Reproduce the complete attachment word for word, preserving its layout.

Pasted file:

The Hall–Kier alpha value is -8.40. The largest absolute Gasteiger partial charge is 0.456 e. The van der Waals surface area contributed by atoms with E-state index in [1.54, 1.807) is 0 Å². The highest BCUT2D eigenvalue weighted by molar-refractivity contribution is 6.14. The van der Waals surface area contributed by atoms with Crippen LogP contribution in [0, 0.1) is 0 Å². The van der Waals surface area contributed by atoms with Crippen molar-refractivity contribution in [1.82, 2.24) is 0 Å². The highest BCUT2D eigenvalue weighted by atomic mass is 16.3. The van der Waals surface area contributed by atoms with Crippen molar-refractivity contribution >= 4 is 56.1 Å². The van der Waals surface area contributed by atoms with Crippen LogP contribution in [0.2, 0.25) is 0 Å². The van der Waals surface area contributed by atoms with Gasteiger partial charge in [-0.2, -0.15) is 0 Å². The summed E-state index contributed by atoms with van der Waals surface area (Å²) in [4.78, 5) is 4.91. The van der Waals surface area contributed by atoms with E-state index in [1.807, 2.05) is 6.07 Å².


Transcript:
The Hall–Kier alpha value is -8.40. The largest absolute Gasteiger partial charge is 0.456 e. The van der Waals surface area contributed by atoms with E-state index in [1.54, 1.807) is 0 Å². The highest BCUT2D eigenvalue weighted by molar-refractivity contribution is 6.14. The van der Waals surface area contributed by atoms with Crippen LogP contribution in [0, 0.1) is 0 Å². The van der Waals surface area contributed by atoms with Crippen molar-refractivity contribution in [1.82, 2.24) is 0 Å². The highest BCUT2D eigenvalue weighted by atomic mass is 16.3. The van der Waals surface area contributed by atoms with Crippen molar-refractivity contribution >= 4 is 56.1 Å². The van der Waals surface area contributed by atoms with Crippen LogP contribution in [0.2, 0.25) is 0 Å². The van der Waals surface area contributed by atoms with Gasteiger partial charge in [-0.2, -0.15) is 0 Å². The summed E-state index contributed by atoms with van der Waals surface area (Å²) in [4.78, 5) is 4.91. The van der Waals surface area contributed by atoms with E-state index in [1.807, 2.05) is 6.07 Å².